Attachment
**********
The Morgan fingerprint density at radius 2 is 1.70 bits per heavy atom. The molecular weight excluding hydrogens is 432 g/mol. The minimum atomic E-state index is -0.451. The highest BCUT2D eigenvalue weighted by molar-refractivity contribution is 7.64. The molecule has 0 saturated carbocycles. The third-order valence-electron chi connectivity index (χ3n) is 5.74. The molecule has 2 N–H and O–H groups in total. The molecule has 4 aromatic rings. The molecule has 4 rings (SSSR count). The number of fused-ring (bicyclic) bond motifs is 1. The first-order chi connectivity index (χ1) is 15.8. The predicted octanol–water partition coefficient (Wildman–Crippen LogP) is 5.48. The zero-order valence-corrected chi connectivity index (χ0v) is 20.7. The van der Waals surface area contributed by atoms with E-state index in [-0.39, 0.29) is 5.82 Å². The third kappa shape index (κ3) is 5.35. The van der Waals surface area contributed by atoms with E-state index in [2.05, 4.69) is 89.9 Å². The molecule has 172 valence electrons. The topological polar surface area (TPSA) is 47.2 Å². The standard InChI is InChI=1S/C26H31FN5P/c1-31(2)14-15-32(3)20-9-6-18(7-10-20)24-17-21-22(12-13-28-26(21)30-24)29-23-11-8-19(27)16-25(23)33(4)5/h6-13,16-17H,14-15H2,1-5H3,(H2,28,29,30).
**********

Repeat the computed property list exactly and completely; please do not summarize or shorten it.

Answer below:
The Morgan fingerprint density at radius 2 is 1.70 bits per heavy atom. The molecular weight excluding hydrogens is 432 g/mol. The minimum atomic E-state index is -0.451. The highest BCUT2D eigenvalue weighted by molar-refractivity contribution is 7.64. The molecule has 0 saturated carbocycles. The third-order valence-electron chi connectivity index (χ3n) is 5.74. The molecule has 2 N–H and O–H groups in total. The molecule has 4 aromatic rings. The molecule has 4 rings (SSSR count). The number of fused-ring (bicyclic) bond motifs is 1. The first-order chi connectivity index (χ1) is 15.8. The predicted octanol–water partition coefficient (Wildman–Crippen LogP) is 5.48. The zero-order valence-corrected chi connectivity index (χ0v) is 20.7. The van der Waals surface area contributed by atoms with E-state index in [-0.39, 0.29) is 5.82 Å². The third kappa shape index (κ3) is 5.35. The van der Waals surface area contributed by atoms with E-state index in [2.05, 4.69) is 89.9 Å². The molecule has 172 valence electrons. The topological polar surface area (TPSA) is 47.2 Å². The standard InChI is InChI=1S/C26H31FN5P/c1-31(2)14-15-32(3)20-9-6-18(7-10-20)24-17-21-22(12-13-28-26(21)30-24)29-23-11-8-19(27)16-25(23)33(4)5/h6-13,16-17H,14-15H2,1-5H3,(H2,28,29,30).